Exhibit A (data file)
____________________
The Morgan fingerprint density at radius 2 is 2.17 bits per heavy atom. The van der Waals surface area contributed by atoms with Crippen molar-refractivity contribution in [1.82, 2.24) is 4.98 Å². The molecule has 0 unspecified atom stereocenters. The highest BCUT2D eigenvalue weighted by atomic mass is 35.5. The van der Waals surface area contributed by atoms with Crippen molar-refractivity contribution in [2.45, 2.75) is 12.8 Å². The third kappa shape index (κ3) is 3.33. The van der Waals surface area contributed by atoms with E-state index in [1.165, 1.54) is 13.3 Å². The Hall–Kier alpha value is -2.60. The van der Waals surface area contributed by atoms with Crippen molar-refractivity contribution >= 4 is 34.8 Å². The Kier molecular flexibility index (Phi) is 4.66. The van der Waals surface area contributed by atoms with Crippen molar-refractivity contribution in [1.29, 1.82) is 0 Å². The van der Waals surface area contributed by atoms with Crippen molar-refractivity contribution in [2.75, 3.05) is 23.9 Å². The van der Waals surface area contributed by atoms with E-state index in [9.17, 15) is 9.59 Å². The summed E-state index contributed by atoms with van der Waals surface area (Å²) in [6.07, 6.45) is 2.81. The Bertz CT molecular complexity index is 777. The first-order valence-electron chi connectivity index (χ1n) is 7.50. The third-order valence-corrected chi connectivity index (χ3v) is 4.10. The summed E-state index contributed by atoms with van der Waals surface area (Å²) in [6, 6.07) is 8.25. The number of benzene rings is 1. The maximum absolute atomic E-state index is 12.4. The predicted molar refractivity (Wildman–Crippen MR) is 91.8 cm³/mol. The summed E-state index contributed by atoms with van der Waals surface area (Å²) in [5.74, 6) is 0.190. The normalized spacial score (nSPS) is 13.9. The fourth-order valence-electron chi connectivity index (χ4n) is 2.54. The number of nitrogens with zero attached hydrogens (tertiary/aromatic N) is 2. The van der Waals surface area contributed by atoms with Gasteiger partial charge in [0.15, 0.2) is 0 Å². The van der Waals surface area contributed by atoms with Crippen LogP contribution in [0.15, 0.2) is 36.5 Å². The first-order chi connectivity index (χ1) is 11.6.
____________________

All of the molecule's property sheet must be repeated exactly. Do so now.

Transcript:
The Morgan fingerprint density at radius 2 is 2.17 bits per heavy atom. The van der Waals surface area contributed by atoms with Crippen molar-refractivity contribution in [1.82, 2.24) is 4.98 Å². The molecule has 0 unspecified atom stereocenters. The highest BCUT2D eigenvalue weighted by atomic mass is 35.5. The van der Waals surface area contributed by atoms with Crippen molar-refractivity contribution in [2.45, 2.75) is 12.8 Å². The third kappa shape index (κ3) is 3.33. The van der Waals surface area contributed by atoms with E-state index in [1.165, 1.54) is 13.3 Å². The Hall–Kier alpha value is -2.60. The van der Waals surface area contributed by atoms with Crippen molar-refractivity contribution >= 4 is 34.8 Å². The Kier molecular flexibility index (Phi) is 4.66. The van der Waals surface area contributed by atoms with Crippen molar-refractivity contribution in [1.29, 1.82) is 0 Å². The van der Waals surface area contributed by atoms with Crippen molar-refractivity contribution in [2.75, 3.05) is 23.9 Å². The van der Waals surface area contributed by atoms with E-state index in [9.17, 15) is 9.59 Å². The summed E-state index contributed by atoms with van der Waals surface area (Å²) in [6.07, 6.45) is 2.81. The Bertz CT molecular complexity index is 777. The first-order valence-electron chi connectivity index (χ1n) is 7.50. The third-order valence-corrected chi connectivity index (χ3v) is 4.10. The summed E-state index contributed by atoms with van der Waals surface area (Å²) in [6, 6.07) is 8.25. The number of benzene rings is 1. The maximum absolute atomic E-state index is 12.4. The predicted molar refractivity (Wildman–Crippen MR) is 91.8 cm³/mol. The summed E-state index contributed by atoms with van der Waals surface area (Å²) in [5.74, 6) is 0.190. The normalized spacial score (nSPS) is 13.9. The fourth-order valence-electron chi connectivity index (χ4n) is 2.54. The number of nitrogens with zero attached hydrogens (tertiary/aromatic N) is 2. The van der Waals surface area contributed by atoms with Gasteiger partial charge in [0.15, 0.2) is 0 Å². The van der Waals surface area contributed by atoms with Crippen LogP contribution in [0.15, 0.2) is 36.5 Å². The first-order chi connectivity index (χ1) is 11.6.